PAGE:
ROADS TO NOWHERE
(after reading the New Zealand poet James K. Baxter’s “The Bay”
“I remember the bay that never was”
Nowhere is a stringent place,
on a map more real than a six foot grave.
Trig points spike the routes
where Hansel forgot the string
where all roads lead to gingerbread houses
where only murderers bide.
I’ve travelled that road so often
that its map folded into my brain,
nowhere is traced and copied,
to terra incognita and back again.
Baxter, your “bay that never was”
filled with spiders and overgrown weeds,
forgotten carvings of pain and loss.
My road that never was
came from nowhere born
to nowhere gone.
BORN BY A RIVER
Sam and Otis, I was too.
Le Fourche, “The Fork”
mud and froth, like milky coffee in a roadside diner,
French Voyageurs’ portage.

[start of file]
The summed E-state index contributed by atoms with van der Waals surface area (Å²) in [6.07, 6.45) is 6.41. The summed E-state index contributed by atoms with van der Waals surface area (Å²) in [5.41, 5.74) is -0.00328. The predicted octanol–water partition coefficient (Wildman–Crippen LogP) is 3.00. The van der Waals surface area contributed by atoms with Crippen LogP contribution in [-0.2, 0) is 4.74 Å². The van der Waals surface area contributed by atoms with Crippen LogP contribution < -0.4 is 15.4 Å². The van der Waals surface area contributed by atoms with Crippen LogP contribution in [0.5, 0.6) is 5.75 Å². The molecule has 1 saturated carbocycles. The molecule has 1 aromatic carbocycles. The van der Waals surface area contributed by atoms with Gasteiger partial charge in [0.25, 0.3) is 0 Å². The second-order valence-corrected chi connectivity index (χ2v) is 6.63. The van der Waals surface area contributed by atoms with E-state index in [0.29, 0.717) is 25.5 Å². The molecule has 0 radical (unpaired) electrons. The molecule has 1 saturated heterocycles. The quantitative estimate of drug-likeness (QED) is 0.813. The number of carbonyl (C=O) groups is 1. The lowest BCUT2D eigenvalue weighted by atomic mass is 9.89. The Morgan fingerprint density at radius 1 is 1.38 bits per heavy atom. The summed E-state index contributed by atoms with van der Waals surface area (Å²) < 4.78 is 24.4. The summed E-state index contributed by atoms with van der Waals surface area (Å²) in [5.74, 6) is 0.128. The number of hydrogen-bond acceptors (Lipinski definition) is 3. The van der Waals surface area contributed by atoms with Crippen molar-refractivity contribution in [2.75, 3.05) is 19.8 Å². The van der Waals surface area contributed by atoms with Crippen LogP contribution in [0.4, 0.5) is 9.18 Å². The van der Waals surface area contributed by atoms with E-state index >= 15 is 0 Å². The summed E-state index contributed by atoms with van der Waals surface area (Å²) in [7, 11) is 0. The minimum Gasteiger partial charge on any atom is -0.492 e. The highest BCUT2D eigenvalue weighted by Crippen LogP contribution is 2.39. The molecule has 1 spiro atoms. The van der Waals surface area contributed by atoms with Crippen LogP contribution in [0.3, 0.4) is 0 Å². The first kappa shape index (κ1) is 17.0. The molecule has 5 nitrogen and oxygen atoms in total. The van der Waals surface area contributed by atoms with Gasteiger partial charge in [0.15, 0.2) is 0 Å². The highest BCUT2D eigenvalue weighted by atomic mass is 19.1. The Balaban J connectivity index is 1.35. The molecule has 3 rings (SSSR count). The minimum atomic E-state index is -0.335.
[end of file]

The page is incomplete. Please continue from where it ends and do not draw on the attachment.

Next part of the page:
Moving ever since, river and me,
like an uprooted cottonwood.
Knowing rivers don’t live forever,
they dry up, shrink, thicken into oxbows.
I also disprove old Heraclitus,
by “stepping into the same river twice”,
when it finally comes round,
ice-melt flood, lapping my back door.
Then roaring away to the furthest sea.
Maybe becoming cloud and rain,
but flowing home, like me,
to the source again.
Rough Guide to Iran, 1976
The bus stalled by a dry creek bed,
under a spume of shooting stars.
Owls queried our squatting rights,
dogs barked at bandit shots.
Those were biblical foothills,
old, but we were too young for dread
as dogs grew silent, the night went dead.
Drivers went prayerful, faced East
but dawn came at last
as we all dared go out to piss,
women’s skirts spread out like cactus flowers.
The driver’s malevolence was melted
by Neil Young’s rock mantra on tape.
The bus rumbled over deserts,
leaving last night somewhere out there,
dying in its own twilight.
We were heading East, if not toEden,
at least to a less troubled garden.